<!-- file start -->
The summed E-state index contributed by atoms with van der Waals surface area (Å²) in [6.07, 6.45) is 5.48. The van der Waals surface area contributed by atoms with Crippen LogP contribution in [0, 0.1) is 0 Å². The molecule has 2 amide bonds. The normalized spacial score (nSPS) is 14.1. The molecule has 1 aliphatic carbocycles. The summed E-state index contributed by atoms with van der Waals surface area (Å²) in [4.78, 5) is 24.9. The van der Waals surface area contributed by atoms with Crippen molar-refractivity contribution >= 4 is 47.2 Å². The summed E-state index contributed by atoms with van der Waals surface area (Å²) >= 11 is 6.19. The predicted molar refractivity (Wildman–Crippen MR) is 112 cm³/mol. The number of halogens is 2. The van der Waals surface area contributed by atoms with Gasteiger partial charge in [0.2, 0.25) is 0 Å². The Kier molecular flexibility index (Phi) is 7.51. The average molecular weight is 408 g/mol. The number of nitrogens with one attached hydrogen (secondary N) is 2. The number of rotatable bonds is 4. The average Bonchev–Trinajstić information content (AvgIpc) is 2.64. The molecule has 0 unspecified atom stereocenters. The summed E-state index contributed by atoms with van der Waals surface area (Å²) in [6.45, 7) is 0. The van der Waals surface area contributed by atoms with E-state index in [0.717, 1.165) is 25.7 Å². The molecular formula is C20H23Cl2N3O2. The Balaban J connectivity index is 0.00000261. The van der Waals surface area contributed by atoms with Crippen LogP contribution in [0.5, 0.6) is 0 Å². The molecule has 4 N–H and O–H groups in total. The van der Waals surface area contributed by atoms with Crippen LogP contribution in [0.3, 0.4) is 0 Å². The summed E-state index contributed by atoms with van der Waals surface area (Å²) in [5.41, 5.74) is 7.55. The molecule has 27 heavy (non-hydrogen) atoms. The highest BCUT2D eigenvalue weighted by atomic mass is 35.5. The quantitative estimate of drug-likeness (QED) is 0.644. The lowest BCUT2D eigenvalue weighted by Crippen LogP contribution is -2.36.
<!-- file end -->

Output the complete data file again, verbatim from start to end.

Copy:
The summed E-state index contributed by atoms with van der Waals surface area (Å²) in [6.07, 6.45) is 5.48. The van der Waals surface area contributed by atoms with Crippen LogP contribution in [0, 0.1) is 0 Å². The molecule has 2 amide bonds. The normalized spacial score (nSPS) is 14.1. The molecule has 1 aliphatic carbocycles. The summed E-state index contributed by atoms with van der Waals surface area (Å²) in [4.78, 5) is 24.9. The van der Waals surface area contributed by atoms with Crippen molar-refractivity contribution >= 4 is 47.2 Å². The summed E-state index contributed by atoms with van der Waals surface area (Å²) >= 11 is 6.19. The predicted molar refractivity (Wildman–Crippen MR) is 112 cm³/mol. The number of halogens is 2. The van der Waals surface area contributed by atoms with Gasteiger partial charge in [0.2, 0.25) is 0 Å². The Kier molecular flexibility index (Phi) is 7.51. The average molecular weight is 408 g/mol. The number of nitrogens with one attached hydrogen (secondary N) is 2. The number of rotatable bonds is 4. The average Bonchev–Trinajstić information content (AvgIpc) is 2.64. The molecule has 0 unspecified atom stereocenters. The summed E-state index contributed by atoms with van der Waals surface area (Å²) in [6.45, 7) is 0. The van der Waals surface area contributed by atoms with E-state index in [0.717, 1.165) is 25.7 Å². The molecular formula is C20H23Cl2N3O2. The Balaban J connectivity index is 0.00000261. The van der Waals surface area contributed by atoms with Crippen LogP contribution in [0.5, 0.6) is 0 Å². The molecule has 4 N–H and O–H groups in total. The van der Waals surface area contributed by atoms with Crippen LogP contribution in [0.3, 0.4) is 0 Å². The summed E-state index contributed by atoms with van der Waals surface area (Å²) in [5.41, 5.74) is 7.55. The molecule has 27 heavy (non-hydrogen) atoms. The highest BCUT2D eigenvalue weighted by atomic mass is 35.5. The quantitative estimate of drug-likeness (QED) is 0.644. The lowest BCUT2D eigenvalue weighted by Crippen LogP contribution is -2.36.